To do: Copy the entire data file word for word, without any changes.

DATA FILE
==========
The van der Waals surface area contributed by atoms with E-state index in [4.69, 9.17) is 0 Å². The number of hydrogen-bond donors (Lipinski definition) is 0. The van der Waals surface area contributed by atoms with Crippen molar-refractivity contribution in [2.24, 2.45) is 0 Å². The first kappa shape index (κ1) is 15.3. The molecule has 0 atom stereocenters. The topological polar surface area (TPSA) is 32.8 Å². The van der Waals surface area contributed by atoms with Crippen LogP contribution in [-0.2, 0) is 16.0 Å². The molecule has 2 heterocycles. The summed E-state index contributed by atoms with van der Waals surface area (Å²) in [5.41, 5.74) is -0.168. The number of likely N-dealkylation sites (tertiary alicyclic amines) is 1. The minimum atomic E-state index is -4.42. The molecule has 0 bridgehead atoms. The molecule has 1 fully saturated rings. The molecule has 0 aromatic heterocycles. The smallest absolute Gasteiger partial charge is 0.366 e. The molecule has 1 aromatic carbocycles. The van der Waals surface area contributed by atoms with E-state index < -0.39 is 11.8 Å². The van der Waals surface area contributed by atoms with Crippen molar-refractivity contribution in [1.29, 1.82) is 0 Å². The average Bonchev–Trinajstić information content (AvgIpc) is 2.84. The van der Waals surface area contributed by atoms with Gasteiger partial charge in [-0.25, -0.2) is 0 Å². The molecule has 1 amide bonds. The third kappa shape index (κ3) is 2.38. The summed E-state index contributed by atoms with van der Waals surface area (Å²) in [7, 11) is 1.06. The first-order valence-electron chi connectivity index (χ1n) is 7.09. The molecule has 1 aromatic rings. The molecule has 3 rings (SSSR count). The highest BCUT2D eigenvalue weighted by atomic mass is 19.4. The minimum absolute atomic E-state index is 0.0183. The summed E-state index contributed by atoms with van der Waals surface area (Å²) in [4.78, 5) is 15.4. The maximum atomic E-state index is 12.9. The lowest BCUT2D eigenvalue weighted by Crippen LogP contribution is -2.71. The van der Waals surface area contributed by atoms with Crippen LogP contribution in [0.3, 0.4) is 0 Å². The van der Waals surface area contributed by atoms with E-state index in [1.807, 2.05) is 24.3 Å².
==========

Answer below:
The van der Waals surface area contributed by atoms with E-state index in [4.69, 9.17) is 0 Å². The number of hydrogen-bond donors (Lipinski definition) is 0. The van der Waals surface area contributed by atoms with Crippen molar-refractivity contribution in [2.24, 2.45) is 0 Å². The first kappa shape index (κ1) is 15.3. The molecule has 0 atom stereocenters. The topological polar surface area (TPSA) is 32.8 Å². The van der Waals surface area contributed by atoms with Crippen LogP contribution in [-0.2, 0) is 16.0 Å². The molecule has 2 heterocycles. The summed E-state index contributed by atoms with van der Waals surface area (Å²) in [5.41, 5.74) is -0.168. The number of likely N-dealkylation sites (tertiary alicyclic amines) is 1. The minimum atomic E-state index is -4.42. The molecule has 0 bridgehead atoms. The molecule has 1 fully saturated rings. The molecule has 0 aromatic heterocycles. The smallest absolute Gasteiger partial charge is 0.366 e. The molecule has 1 aromatic carbocycles. The van der Waals surface area contributed by atoms with E-state index < -0.39 is 11.8 Å². The van der Waals surface area contributed by atoms with Crippen molar-refractivity contribution in [1.29, 1.82) is 0 Å². The average Bonchev–Trinajstić information content (AvgIpc) is 2.84. The van der Waals surface area contributed by atoms with Gasteiger partial charge in [-0.25, -0.2) is 0 Å². The molecule has 1 amide bonds. The third kappa shape index (κ3) is 2.38. The summed E-state index contributed by atoms with van der Waals surface area (Å²) in [7, 11) is 1.06. The first-order valence-electron chi connectivity index (χ1n) is 7.09. The molecule has 1 aromatic rings. The molecule has 3 rings (SSSR count). The highest BCUT2D eigenvalue weighted by atomic mass is 19.4. The minimum absolute atomic E-state index is 0.0183. The summed E-state index contributed by atoms with van der Waals surface area (Å²) in [4.78, 5) is 15.4. The maximum atomic E-state index is 12.9. The lowest BCUT2D eigenvalue weighted by Crippen LogP contribution is -2.71. The van der Waals surface area contributed by atoms with Crippen LogP contribution in [0.3, 0.4) is 0 Å². The van der Waals surface area contributed by atoms with E-state index in [1.807, 2.05) is 24.3 Å².